24 November 2023
Despite a growing Latino population, Latino representatives struggle to secure at-large seats on Philadelphia City Council
The recent election of Cherelle Parker as Philadelphia’s first Black female mayor highlights the importance of representation in local politics. However, when examining the composition of City Council, a glaring question arises: Why has it been so difficult for a Latino representative to secure an at-large seat, despite the city’s rapidly growing Latino population? This article explores the challenges faced by Latinos in Philadelphia politics and delves into the reasons behind their underrepresentation.
The Growing Latino Presence in Philadelphia
Latinos make up over 16% of Philadelphia’s population, residing both within and outside of the city’s historic barrio in Northeast Philadelphia, known as the 7th District. Despite this significant presence, the addition of a second Latino voice on City Council has become a new glass ceiling since the election of Maria Quiñones Sánchez to the 7th District Council seat in 2007. Currently, Quetcy Lozada, who replaced Quiñones Sánchez after her resignation, remains the only Latina on the 17-member Council.
The Problem of Engagement
Some argue that the lack of Latino representation stems from low engagement. General election results reveal that the average turnout in Latino-dominant wards was only around 13% of registered voters, half of the city’s overall turnout. However, when speaking to Latino voters, many express feeling taken for granted and unheard in the political process. They believe their voices are being ignored and that they are locked out of politics.
The Democratic Party’s Role
In a city controlled by Democrats, it becomes clear who holds the key to political power. Some argue that Philadelphia’s Democratic Party, along with various factions of the progressive movement, conspire to keep Latinos out of positions of influence. While the party may endorse Latino candidates, critics claim that these efforts are merely lip service, with the political machine ultimately delivering votes to their preferred candidates. The party’s adversarial stance toward Philadelphia’s broader Latino community, focusing on machine candidates and neglecting Latinos in neighborhoods outside of their controlled system, further exacerbates the issue.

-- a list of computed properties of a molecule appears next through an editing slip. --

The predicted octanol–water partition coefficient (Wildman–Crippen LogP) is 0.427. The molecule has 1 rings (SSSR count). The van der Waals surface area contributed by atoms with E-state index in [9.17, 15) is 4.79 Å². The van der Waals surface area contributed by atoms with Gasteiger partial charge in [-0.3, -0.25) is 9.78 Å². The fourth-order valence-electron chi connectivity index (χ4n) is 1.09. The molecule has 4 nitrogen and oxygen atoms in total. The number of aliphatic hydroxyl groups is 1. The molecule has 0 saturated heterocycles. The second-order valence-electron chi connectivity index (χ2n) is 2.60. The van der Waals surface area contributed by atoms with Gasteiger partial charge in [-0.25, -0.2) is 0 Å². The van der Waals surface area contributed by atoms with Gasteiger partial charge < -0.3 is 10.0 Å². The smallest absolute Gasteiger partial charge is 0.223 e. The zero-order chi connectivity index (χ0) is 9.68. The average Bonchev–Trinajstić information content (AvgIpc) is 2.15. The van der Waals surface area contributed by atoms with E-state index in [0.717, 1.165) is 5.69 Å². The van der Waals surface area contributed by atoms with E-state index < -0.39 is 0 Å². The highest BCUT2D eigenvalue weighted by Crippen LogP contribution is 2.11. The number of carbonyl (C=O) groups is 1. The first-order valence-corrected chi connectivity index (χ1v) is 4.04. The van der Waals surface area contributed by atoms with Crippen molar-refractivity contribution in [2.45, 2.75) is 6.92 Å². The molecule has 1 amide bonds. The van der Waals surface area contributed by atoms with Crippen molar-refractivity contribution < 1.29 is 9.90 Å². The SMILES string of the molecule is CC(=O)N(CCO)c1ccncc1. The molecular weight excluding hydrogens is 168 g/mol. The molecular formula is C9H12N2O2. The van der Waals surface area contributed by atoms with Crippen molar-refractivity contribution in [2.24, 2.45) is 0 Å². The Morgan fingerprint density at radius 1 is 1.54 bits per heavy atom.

Progressive groups in Philadelphia have also contributed to the frustration and disengagement felt by Latinos. By prioritizing unpopular mayoral and council candidates over at-large Latino candidates with a real chance of winning, they have failed to address the pressing economic and neighborhood issues that impact the Latino community. This lack of attention to bread-and-butter issues has left many Latinos feeling disconnected from the progressive movement.
The Need for Change
The declining turnout of working-class and Latino voters in Philadelphia reflects a larger national trend where the Democratic Party has struggled to maintain support from these demographics. Democrats have prioritized super voters and engaged individuals, often leaving behind the growing Latino population. As Pennsylvania prepares for the upcoming presidential election, it is crucial for the Democratic Party and the progressive political machine to engage and empower the city’s diverse communities.
The underrepresentation of Latinos in Philadelphia politics raises important questions about the city’s commitment to diversity and inclusion. To address this issue, the Democratic Party and the progressive wing must prioritize the concerns of low-income and working-class Philadelphians, including the Latino community. It is time for performative politics to be replaced with genuine action and for Latino voices to be heard and represented. As Philadelphia heads into a critical election year, the city’s political leaders must choose whether to continue ignoring the Latino community or embrace the opportunity for change and inclusivity.
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Rafael Álvarez Febo is vice president for advocacy and community development at Esperanza. He was executive director of Gov. Tom Wolf’s LGBTQ commission and was an adviser for Maria Quiñones Sánchez’s mayoral campaign.